EPISODE 324 At last! The Bowery Boys: New York City History podcast looks at one of the strangest traditions in this city’s long history — that curious custom known as Moving Day.
Every May 1st, for well over two centuries, from the colonial era to World War II, rental leases would expire simultaneously, and thousands of New Yorkers would pack their possessions into carts or wagons and move to new homes or apartments.
Of course, for the rest of the world May 1 would mean all different things – a celebration of spring or moment of political protest. And it would mean those things here in New York – but on a backdrop of just unbelievable mayhem in the streets.
There are a few theories about the origin of Moving Day but most of them trace back the Dutch colony of New Netherlands. So why did New Yorkers continue the custom for centuries?
FEATURING Davy Crockett, Lydia Maria Child, The Jeffersons, Mickey Mouse and an amazing New Yorker named Amy Armstrong with a really stubborn husband.
PLUS: Greg reads a poem.
To get this episode, simply stream or download it from your favorite podcast player.
Or listen to it straight from here:
MOVING DAY! MAYHEM AND MADNESS IN OLD NEW YORK
The Bowery Boys: New York City History podcast is brought to you …. by you!
We are now producing a new Bowery Boys podcast every other week. We’re also looking to improve and expand the show in other ways — publishing, social media, live events and other forms of media. But we can only do this with your help!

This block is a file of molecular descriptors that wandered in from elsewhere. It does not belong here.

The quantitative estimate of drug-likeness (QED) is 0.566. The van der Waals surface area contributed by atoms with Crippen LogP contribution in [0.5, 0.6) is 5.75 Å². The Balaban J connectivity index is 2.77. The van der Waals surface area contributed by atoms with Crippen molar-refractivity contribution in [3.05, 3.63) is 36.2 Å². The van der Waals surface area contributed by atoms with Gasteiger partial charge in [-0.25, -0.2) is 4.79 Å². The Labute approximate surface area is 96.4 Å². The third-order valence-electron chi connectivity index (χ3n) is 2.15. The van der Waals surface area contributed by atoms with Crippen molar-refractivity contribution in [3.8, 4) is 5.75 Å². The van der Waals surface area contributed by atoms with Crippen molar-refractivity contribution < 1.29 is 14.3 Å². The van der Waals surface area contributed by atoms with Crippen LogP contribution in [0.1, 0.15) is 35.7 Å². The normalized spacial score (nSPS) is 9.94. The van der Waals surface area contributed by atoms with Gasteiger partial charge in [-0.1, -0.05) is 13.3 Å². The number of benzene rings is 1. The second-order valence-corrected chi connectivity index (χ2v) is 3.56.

We are now a creator on Patreon, a patronage platform where you can support your favorite content creators.
Please visit our page on Patreon and watch a short video of us recording the show and talking about our expansion plans. If you’d like to help out, there are six different pledge levels. Check them out and consider being a sponsor.
We greatly appreciate our listeners and readers and thank you for joining us on this journey so far.
3 replies on “Moving Day! Mayhem and Madness in Old New York”
why didnt they just renew leases or whatever they could instead of moving>
Many people could renew their leases. But there were no protective rent regulations in the 19th century, thus landlords could raise rent and discriminate without warning.
This makes some of my family history make more sense. My great-grandparents lived in Manhattan, around where MSG is now, in the 1870s. According to their children’s birth certificates and census records they lived in the same neighborhood, but in different buildings throughout the years. So I assume that was because they were moving frequently most likely on Moving Day.